The songs started to come to life over the summer of 2019. I was writing some music with friend and long time collaborator Cole Suddarth, and we sort of just stumbled on the song Only One. That same week I wrote Imposter, and from there I caught wind of what I wanted this all to sound like. Nothing Else and Getting Out were actually old ideas that I had sort of written off. Those two definitely came together later in the process.
Throughout the EP your lyrics seem to reveal self-reflection and ongoing internal dialogue. Do you mostly write from personal experiences and feelings, or do you draw from any outside sources of inspiration?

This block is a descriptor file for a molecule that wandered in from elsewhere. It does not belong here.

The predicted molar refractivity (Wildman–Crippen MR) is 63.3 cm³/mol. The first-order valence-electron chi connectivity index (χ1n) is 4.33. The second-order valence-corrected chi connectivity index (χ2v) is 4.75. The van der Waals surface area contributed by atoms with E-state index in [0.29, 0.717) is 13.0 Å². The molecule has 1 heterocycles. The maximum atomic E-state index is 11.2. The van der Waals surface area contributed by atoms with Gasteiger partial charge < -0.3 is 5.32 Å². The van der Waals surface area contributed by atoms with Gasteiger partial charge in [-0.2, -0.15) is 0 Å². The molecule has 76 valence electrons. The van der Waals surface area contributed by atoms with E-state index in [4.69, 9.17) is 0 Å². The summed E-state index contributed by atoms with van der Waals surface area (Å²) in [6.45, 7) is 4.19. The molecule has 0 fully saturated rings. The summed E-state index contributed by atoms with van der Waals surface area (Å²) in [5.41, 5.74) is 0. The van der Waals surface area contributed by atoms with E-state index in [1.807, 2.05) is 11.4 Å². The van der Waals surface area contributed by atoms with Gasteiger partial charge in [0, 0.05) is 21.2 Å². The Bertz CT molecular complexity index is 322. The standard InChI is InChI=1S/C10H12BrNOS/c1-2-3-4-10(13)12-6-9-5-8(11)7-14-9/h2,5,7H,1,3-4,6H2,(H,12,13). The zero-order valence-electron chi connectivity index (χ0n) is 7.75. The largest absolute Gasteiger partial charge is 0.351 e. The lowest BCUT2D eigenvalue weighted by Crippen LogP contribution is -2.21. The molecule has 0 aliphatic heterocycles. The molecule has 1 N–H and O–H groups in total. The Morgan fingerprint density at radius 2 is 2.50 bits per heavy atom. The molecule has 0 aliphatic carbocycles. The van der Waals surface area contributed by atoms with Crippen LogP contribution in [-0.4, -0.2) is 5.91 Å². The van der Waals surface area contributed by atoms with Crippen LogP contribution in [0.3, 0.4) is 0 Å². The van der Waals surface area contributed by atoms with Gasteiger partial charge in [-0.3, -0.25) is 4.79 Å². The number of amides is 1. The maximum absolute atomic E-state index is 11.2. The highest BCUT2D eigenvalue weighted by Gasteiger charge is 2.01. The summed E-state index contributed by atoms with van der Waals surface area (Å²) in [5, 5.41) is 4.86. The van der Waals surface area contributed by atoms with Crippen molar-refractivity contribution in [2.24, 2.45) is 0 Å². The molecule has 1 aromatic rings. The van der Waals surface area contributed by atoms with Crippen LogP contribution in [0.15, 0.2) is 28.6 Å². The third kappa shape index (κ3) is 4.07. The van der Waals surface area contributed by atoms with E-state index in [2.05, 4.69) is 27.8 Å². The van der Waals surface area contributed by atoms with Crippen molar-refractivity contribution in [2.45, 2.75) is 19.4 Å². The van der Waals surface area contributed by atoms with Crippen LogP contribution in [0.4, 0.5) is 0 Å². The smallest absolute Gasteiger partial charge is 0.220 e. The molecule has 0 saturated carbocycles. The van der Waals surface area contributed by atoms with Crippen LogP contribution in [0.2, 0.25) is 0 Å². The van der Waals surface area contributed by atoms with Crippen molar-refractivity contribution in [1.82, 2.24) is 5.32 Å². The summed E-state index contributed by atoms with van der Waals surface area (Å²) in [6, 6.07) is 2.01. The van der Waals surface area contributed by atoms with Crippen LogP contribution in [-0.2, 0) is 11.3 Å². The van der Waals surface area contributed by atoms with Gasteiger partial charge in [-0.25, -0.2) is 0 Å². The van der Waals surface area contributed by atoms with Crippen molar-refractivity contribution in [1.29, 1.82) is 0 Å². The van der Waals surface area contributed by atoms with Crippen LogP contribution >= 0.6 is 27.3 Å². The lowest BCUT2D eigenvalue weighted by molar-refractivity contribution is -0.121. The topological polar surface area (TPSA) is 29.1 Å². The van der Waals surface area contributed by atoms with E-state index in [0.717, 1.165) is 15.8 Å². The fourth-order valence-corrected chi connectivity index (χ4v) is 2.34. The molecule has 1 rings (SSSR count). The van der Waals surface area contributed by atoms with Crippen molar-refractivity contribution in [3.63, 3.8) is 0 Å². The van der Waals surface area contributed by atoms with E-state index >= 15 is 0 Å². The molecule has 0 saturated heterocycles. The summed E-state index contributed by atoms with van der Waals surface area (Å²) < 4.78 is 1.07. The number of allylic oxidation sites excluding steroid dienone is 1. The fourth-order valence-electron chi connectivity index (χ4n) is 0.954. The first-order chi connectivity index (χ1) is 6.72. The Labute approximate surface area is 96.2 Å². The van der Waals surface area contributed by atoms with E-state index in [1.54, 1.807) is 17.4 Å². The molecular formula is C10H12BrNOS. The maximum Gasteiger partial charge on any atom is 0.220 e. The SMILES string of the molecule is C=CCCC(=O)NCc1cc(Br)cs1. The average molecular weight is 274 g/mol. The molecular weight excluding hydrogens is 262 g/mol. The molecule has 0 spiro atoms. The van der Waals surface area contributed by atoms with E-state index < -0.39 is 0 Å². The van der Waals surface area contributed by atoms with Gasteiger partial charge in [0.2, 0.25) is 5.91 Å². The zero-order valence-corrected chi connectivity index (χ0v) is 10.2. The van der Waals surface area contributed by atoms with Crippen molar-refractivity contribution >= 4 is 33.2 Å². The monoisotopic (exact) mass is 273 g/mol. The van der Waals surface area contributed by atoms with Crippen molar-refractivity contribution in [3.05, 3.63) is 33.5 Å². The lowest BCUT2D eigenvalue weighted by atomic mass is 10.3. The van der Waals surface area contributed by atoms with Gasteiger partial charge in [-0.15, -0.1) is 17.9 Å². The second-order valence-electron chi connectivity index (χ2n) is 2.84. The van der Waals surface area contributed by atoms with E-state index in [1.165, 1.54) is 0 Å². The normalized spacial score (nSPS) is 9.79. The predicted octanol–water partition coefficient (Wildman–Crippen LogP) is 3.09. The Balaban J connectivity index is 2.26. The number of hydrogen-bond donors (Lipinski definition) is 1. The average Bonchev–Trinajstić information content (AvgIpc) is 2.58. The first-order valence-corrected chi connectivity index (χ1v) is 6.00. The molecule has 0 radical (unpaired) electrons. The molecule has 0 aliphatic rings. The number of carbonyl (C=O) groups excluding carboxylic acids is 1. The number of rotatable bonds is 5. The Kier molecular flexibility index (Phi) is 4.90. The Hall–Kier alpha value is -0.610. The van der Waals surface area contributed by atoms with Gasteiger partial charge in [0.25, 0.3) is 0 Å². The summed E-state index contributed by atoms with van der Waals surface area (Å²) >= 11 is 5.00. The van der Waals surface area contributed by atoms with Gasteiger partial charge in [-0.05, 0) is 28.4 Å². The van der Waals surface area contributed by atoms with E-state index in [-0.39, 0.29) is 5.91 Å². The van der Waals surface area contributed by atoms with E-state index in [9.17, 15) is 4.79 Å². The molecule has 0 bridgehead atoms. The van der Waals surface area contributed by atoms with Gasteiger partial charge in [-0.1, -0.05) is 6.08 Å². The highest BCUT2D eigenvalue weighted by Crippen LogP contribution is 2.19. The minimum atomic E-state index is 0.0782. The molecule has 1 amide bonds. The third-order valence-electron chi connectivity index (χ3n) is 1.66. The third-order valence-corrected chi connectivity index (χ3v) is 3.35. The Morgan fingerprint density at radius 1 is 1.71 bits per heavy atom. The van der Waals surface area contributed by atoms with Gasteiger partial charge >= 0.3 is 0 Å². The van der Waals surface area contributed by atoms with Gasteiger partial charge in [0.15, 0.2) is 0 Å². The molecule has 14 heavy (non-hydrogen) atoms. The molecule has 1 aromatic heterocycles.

That’s a great observation. Yeah, I would say my lyrical approach tends to be pretty reflective. For this project, my intentions with a song like Imposter were definitely more selfish than helpful. Like I mentioned above, I didn’t really want to say too much, so to put a song like that on this project, it needed to say exactly how I was feeling, even if it felt dramatic or dumb or whatever, because otherwise it would have felt too contrived and calculated (to me). I think in the past I would have cut a song like that or really honed in the lyrics, but this time around I just left the verse lyrics how I first wrote them, because they just felt the most honest. I don’t necessarily live and die by those rules, but my goal is basically to just serve every song individually. I don’t ever want to hold a lyric too tightly because something better might be right around the corner.